Thailand Exports Rose the Most in More Than 18 Years in June on Auto Parts

Thailand’s exports rose the most in more than 18 years to surpass the record value set before the global financial crisis, adding to evidence of the economy’s resilience to Europe’s debt woes and domestic political unrest.

Shipments jumped 46.3 percent in June from a year earlier to an unprecedented $18.04 billion, Commerce Minister Porntiva Nakasai said in Nonthaburi province on the outskirts of Bangkok today. That’s the fastest pace since January 1992, when Bloomberg data began. The median estimate of seven economists in a Bloomberg News survey was for a 34.5 percent gain.

The accelerating economy enabled the central bank to raise interest rates for the first time in almost two years last week, as automakers Ford Motor Co. and General Motors Co. announced plans to build new factories or expand production in the past month. The commerce ministry raised its export target for this year to 19 percent today, saying the European sovereign-debt crisis hasn’t hurt exports.

“Export growth has been a solid supporter for the Thai economy so far and will continue to be for the rest of the year,” Thammarat Kittisiripat, an economist at TISCO Securities Co. in Bangkok, said before the report. “Demand for Asian goods remains strong, so Thailand should follow the same pattern. We don’t see significant impact from the slowdown in Europe yet.”

Governments in Europe are embarking on austerity programs to cut budget deficits, and households in some of the world’s largest economies are holding back spending, clouding the outlook for the global rebound that has lifted Asian exports.

Rate Increase

“Our exports rose across the board,” Porntiva said. “Even though exports may soften in the second half, we are confident that our target is achievable.” The ministry had previously aimed for a 17 percent increase in overseas sales this year.

The baht traded at 32.29 per dollar as of 11:33 a.m. in Bangkok, from 32.30 yesterday, according to data compiled by Bloomberg. The currency has advanced 3.1 percent this year, the third-best performer among 10 most actively-traded currencies in Asia outside Japan, partly supported by rising exports.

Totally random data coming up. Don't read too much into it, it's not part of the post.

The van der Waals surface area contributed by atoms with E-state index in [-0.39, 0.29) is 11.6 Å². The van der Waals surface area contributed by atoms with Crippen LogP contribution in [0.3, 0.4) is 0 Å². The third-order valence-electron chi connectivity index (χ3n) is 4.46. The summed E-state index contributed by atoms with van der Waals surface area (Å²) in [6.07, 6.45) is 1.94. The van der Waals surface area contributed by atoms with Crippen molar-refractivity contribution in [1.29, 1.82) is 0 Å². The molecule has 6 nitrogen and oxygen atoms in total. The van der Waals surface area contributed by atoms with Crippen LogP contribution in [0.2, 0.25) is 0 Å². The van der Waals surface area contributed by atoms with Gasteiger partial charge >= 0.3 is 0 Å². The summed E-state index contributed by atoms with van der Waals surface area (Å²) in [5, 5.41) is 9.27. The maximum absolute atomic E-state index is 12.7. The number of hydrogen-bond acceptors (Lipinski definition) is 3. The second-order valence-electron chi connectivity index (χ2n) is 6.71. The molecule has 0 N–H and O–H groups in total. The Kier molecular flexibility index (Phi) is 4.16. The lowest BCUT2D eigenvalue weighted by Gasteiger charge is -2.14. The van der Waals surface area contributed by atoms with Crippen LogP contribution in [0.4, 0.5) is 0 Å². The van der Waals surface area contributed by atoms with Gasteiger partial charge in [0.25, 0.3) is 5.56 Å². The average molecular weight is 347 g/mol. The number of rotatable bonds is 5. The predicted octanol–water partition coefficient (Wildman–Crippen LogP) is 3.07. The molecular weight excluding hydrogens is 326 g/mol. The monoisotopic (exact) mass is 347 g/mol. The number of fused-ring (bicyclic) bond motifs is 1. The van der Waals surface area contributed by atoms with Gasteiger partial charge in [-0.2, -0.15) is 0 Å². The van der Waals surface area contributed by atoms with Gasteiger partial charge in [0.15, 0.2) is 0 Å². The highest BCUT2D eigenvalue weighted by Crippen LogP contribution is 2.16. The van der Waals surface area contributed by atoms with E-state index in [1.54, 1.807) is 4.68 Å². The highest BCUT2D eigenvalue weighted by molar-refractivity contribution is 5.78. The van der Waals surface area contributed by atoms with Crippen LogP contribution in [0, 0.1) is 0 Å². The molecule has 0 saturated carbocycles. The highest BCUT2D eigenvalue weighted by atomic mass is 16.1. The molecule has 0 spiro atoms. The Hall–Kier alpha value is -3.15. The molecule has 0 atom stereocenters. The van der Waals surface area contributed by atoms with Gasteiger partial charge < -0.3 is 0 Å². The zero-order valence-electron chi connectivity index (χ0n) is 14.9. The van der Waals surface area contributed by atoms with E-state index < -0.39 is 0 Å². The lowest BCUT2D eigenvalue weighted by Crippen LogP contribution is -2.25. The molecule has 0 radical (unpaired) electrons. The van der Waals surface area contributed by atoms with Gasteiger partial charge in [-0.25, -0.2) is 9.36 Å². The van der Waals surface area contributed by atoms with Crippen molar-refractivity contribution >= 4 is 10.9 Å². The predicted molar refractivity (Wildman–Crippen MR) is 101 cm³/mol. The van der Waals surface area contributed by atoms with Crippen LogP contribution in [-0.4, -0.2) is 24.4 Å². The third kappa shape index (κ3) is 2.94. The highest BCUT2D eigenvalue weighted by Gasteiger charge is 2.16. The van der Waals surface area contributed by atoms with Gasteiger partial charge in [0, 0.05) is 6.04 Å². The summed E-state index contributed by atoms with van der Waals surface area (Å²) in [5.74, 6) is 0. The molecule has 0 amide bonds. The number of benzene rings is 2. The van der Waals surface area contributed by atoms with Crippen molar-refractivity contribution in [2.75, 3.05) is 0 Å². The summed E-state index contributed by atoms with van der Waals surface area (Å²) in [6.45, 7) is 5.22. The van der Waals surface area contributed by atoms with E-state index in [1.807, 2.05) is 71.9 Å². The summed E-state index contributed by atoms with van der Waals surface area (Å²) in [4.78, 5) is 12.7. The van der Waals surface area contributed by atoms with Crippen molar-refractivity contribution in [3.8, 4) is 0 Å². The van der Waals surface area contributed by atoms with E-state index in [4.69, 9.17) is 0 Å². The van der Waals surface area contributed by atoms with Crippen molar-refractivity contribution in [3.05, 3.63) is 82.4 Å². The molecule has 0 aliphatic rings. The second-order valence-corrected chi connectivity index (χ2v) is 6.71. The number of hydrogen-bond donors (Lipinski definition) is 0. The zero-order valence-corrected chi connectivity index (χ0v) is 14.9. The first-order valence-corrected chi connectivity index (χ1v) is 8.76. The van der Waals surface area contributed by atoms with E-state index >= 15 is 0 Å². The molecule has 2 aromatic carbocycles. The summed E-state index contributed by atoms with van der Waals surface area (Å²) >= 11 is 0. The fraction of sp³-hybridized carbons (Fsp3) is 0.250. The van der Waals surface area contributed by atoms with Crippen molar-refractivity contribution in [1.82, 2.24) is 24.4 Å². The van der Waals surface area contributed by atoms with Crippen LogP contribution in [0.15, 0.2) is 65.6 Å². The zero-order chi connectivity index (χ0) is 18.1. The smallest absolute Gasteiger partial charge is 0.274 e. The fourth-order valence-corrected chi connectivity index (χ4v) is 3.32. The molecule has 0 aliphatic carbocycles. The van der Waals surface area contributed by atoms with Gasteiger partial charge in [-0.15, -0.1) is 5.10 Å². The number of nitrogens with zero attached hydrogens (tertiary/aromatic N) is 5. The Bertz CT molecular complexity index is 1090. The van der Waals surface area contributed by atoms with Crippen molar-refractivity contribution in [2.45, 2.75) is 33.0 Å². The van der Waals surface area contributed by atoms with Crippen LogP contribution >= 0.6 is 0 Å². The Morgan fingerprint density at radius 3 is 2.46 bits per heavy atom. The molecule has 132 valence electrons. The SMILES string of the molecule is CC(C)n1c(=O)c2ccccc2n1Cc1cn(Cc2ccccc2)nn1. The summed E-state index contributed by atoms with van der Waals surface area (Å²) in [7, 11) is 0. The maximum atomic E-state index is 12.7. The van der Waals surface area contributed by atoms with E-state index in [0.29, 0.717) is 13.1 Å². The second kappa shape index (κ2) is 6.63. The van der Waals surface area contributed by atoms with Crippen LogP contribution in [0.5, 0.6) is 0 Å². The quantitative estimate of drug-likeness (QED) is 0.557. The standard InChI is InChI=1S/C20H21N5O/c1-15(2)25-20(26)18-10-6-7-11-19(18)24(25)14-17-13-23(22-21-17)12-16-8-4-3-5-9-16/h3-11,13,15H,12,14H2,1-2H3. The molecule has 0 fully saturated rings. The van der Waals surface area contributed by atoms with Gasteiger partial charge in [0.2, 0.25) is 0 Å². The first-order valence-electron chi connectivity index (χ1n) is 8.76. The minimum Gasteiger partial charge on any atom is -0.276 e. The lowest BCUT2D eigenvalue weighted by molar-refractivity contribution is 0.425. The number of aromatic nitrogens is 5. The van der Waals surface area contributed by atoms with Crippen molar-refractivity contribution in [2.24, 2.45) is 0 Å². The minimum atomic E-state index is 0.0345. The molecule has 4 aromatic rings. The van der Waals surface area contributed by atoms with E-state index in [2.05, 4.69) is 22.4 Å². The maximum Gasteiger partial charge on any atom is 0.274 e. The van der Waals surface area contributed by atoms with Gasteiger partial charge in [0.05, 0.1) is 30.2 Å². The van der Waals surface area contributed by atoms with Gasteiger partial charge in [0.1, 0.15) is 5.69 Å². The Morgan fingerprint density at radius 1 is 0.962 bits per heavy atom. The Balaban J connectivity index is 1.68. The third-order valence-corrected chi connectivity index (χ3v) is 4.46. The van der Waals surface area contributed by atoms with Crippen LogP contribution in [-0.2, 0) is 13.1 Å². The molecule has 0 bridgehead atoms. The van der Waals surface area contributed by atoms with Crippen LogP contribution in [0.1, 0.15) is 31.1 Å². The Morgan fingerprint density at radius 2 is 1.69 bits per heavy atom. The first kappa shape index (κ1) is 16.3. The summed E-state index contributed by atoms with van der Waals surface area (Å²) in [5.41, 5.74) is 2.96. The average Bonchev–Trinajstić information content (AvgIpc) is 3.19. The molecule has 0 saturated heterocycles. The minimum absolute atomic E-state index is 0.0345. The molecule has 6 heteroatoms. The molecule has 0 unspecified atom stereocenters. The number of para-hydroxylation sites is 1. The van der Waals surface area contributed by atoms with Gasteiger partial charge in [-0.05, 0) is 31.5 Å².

The Bank of Thailand raised its benchmark interest rate to 1.5 percent on July 14 after deadly political protests ended last quarter without derailing the economy. The central bank has said it expects growth this year to exceed its current prediction of between 4.3 percent and 5.8 percent. A new forecast will be announced on July 23.

The International Monetary Fund this month raised its forecast for Thailand’s 2010 growth to as much as 8 percent, citing export orders and recovering private investment.

Exports to Europe

Imports climbed 37.9 percent in June, the seventh consecutive month of gains, as the economic recovery boosts demand for raw materials and consumer goods. The nation reported a trade surplus of $2.32 billion, compared with a $2.21 billion surplus reported previously for May.

In the first six month, total exports grew 36.6 percent to $93.07 billion, Porntiva said.

Sales to the U.S. gained 38 percent last month, compared with 27 percent in May, while shipments to Europe rose 37 percent, up from 19 percent. Exports to China jumped 26 percent compared with a 39 percent increase in May.

“The problems in Europe hasn’t had any impact on our exports so far,” Porntiva said. “We are still monitoring that. We also don’t see negative impact from the stronger yuan. Our exports to China remain robust.”

To contact the reporter on this story: Suttinee Yuvejwattana in Bangkok at suttinee1@bloomberg.net

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